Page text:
Fineman: Obama Nomination Makes History

Wednesday was a historic day, the kind I got into this business to see up close, the kind of day that belongs in the history books. 

It began for me in my hotel lobby, where I had a morning chat with John Lewis, the famously brave civil-rights marcher turned Georgia congressman. "I haven't stopped crying for days," he told me.

My day ended after midnight in a hot but happy nightclub crowd, as I listened to Kanye West proclaim his "confidence" and "high self-esteem, steam, steam—I am so confident I am my own echo!"

Between those moments, I watched in the Pepsi Center as the Democratic Party nominated the descendant of African goat herders to be president of the United States. Is this a great country or what?

If you read me on a regular basis, you know that I do my best not to take sides. But I love politics, history and my country, and reporting about all three. And I couldn't help but be moved by what I am seeing here.

If you know American history, you know that Obama's nomination is the social equivalent of landing a man on the moon. And for that accomplishment all of us—but especially African-Americans—have every right to a teary, mile-high celebration.

There is another article to be rewritten—on another day—about the pitfalls and perils of self-referential, self-indulgent "identity politics" based on race, ethnicity, gender and sexual orientation. For decades, the Democrats have been obsessed with it, often to their detriment. And there has been plenty of that displayed to excess here. It is the special honor and burden of Democratic Party to be the engine of identity politics since the 1960s.

And dwelling on history for its own sake won't help the Democrats win. You can make history, but you can't eat it: acts of political inclusion, falling racial barriers—none of that necessarily puts food on tables.

Still, let's pause and give credit where it is due, to the party—which is truly diverse, no matter how fat the fat cats are—and to blacks who channeled their dreams and frustrations into the cause of gaining power through the system—and who have thus just renewed it.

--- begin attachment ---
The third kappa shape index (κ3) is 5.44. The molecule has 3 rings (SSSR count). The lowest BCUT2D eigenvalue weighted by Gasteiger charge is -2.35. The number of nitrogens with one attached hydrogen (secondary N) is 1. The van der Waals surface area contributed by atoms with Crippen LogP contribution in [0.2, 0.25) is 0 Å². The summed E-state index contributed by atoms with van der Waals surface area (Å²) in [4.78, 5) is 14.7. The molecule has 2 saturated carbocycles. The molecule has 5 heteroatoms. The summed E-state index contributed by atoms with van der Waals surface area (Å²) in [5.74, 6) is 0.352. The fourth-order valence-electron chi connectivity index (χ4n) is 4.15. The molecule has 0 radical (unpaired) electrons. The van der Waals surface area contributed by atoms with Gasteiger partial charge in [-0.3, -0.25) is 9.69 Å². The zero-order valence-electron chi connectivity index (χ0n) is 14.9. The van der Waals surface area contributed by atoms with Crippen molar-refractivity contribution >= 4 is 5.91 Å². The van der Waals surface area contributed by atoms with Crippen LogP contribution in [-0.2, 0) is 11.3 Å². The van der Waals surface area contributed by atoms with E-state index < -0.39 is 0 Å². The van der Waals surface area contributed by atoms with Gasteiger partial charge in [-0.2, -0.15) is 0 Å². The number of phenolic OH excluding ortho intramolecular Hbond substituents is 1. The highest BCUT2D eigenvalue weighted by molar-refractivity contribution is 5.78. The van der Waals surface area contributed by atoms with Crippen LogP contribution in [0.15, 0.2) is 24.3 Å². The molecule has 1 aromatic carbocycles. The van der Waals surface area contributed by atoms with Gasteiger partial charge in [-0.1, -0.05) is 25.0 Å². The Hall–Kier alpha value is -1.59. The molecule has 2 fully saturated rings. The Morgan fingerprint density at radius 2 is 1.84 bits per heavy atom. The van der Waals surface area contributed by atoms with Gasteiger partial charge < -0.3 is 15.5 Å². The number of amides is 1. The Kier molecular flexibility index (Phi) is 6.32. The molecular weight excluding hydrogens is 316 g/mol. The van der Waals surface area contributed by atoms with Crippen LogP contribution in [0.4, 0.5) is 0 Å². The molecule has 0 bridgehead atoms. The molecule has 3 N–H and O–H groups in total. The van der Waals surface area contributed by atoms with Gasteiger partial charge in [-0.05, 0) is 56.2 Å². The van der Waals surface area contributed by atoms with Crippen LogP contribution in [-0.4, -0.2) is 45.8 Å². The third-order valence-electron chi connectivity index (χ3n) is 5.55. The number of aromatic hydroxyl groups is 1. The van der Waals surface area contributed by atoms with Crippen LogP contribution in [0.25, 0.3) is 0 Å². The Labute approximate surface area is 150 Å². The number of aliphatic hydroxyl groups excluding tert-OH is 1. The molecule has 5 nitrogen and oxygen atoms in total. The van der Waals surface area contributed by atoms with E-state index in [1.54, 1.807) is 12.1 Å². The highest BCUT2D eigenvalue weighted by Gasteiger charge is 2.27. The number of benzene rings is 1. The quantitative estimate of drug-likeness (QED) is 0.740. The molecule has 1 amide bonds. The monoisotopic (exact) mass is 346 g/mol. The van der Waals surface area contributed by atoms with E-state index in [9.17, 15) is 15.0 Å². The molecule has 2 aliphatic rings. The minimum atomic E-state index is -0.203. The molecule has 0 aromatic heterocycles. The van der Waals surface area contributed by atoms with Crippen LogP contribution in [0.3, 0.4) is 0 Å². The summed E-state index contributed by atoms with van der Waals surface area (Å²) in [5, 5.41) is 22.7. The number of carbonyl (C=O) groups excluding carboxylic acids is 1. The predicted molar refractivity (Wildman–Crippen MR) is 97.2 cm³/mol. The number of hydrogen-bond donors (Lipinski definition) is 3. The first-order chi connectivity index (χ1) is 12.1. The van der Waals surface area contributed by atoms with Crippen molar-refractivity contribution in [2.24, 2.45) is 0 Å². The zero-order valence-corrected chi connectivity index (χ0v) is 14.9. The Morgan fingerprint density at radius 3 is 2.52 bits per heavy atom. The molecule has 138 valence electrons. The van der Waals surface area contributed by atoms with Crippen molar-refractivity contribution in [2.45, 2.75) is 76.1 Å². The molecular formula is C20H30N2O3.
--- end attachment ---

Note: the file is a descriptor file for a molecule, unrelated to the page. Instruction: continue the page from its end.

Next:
When I shook hands with John Lewis, I knew that he was seeing this week through the eyes that had seen Selma. "So much history," he said to me. "And now I have no more tears left! I'm cried out!" He was laughing when he said this, but I didn't believe him.

In the hall, the roll call Wednesday ended when Sen. Hillary Rodham Clinton graciously went to the floor so that she could lead the New York delegation in calling for Obama to be nominated by acclamation. It was a moment marked for only a few minutes, with cheers and music, but it was, technically and legally, the Rubicon of race.

Afterward, on the way out of the hall, I fell into a conversation with a law professor named Ron Sullivan. He was African-American and had gone to Harvard Law School with Obama. He practiced corporate law in Washington then returned to Harvard to teach.

He had his wife and their young son in tow. The boy, dressed for the occasion in an argyle sweater, wasn't quite 8. Smart and aware, he was surveying his surroundings—the Pepsi Center, the walkways leading to downtown Denver—with a precocious sense that he knew exactly where he was. For the boy, it was a political convention—nothing more, nothing less. It was his first, but I bet, not his last. He looked like he belonged there, every inch the young scion born to take his place eventually as a leader in America.

To quote Kanye, it's time to touch the sky.

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